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Thursday, August 5, 2021
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Asian stocks drop as US inflation hits 13-year high

stocks drop

The Ministry of Labor said that the US consumer price index rose 0.9% in June

Asian stocks dropped on Wednesday as data showed the biggest rise in U.S. inflation in 13 years.

US bond yields and the dollar were low in Asian trade after a surge in inflation.

The Ministry of Labor said on Tuesday that the US consumer price index rose 0.9% in June. This exceeded market expectations and was the highest since June 2008.

Rob Kernel, Head of Research for ING’s Asia Pacific region, said: The only thing we come across as a slight ointment of all this is that no one seems to expect much about the Fed’s interest rates, so we may get faster, but less.

In New Zealand, the Reserve Bank of New Zealand (RBNZ) became the latest central bank on Wednesday to plan the end of pandemic policy. The market was surprised by the announcement that it will end its bond purchase program next week and raise the Kiwi dollar significantly.

MSCI’s widest non-Japanese Asia Pacific stocks declined 0.33%, China’s top-cap stocks dropped 1%, Hong Kong’s Hang Seng Index shed 0.66%, and Seoul’s KOSPI index lost 0.29%. The Australian bourse advanced 0.34% due to boosts from miners and energy companies. The Nikkei Stock Average in Japan shed 0.2%.

Investors are eyeing Fed Chairman Jerome Powell’s semi-annual testimony to Congress on Wednesday and Thursday to gain more clues as to whether the Fed will take more aggressive steps to halt inflation. Powell’s testimony comes from the Biden administration’s continued push for fiscal stimulus to boost the US economy.

Late Tuesday, Democrats from the US Senate Budget Committee reached an agreement on a $ 3.5 trillion infrastructure investment plan that they aim to include in a budget resolution to be discussed later this summer.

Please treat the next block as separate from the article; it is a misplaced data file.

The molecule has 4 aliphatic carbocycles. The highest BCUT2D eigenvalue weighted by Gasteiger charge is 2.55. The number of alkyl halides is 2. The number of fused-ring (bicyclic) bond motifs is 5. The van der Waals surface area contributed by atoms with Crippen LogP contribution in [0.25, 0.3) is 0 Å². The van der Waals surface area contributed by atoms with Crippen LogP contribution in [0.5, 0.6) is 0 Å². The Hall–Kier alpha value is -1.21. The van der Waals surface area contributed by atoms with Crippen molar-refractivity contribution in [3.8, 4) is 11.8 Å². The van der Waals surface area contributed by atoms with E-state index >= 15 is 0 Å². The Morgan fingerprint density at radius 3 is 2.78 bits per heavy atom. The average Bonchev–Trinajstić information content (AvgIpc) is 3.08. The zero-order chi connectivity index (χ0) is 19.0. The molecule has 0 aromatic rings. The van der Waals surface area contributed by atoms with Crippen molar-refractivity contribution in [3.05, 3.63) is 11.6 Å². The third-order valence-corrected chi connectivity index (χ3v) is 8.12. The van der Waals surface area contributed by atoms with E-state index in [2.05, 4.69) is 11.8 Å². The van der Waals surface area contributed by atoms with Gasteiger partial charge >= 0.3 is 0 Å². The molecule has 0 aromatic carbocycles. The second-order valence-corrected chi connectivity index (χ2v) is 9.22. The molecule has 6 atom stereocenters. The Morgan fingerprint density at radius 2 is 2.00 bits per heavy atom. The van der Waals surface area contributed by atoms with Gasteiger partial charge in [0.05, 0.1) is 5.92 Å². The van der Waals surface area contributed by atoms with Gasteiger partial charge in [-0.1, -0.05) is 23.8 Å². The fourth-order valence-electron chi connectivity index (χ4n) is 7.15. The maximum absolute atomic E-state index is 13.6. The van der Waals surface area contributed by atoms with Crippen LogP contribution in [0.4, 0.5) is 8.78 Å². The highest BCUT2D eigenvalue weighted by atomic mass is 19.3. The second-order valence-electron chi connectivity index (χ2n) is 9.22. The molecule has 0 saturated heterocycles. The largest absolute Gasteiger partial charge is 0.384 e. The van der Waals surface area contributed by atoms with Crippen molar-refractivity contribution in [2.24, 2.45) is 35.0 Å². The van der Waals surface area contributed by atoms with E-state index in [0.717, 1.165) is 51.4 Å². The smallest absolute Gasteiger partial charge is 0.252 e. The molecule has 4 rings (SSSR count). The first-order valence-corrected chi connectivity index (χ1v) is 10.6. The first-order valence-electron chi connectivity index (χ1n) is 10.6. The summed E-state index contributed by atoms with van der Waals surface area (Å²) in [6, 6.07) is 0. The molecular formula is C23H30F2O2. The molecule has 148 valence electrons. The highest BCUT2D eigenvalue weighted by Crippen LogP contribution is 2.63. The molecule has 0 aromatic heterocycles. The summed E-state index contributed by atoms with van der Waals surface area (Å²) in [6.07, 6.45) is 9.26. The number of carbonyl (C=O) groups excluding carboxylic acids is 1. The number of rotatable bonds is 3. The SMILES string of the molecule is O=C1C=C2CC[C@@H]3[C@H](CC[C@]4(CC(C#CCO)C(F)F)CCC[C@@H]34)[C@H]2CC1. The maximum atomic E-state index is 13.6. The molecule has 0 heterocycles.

Meanwhile, in Asia, China will release second-quarter economic growth data Thursday, despite central banks being set to lower bank reserve requirements to boost an imbalanced economic recovery.

The Chinese prime minister said on Tuesday that the country would take “comprehensive measures” to keep economic activity within reasonable limits and mitigate rising commodity prices for the next 18 months.

Overnight on Wall Street, stocks first surged on CPI data, bidding on technology stocks that normally grow at low interest rates, but the major indices eventually dropped.

The Dow Jones Industrial Average shed 0.31% to 34,888.79, the S&P 500 lost 0.35% to 4,369.21, and the Nasdaq Composite Index dropped 0.38% to 14,677.65.

The $ 24 billion auction of 30-year Treasuries reflected investor anxiety as it was sold at a yield of 2.00%, more than two basis points higher than where the debt was traded prior to the auction.

Bond yields were pulled back on Wednesday after jumping over the curve the day before.

The 30-year yield dropped from a closing price of 2.037% to 2.0302%, while the benchmark 10-year yield dropped from a closing price of 1.415% on Tuesday to 1.3998%.

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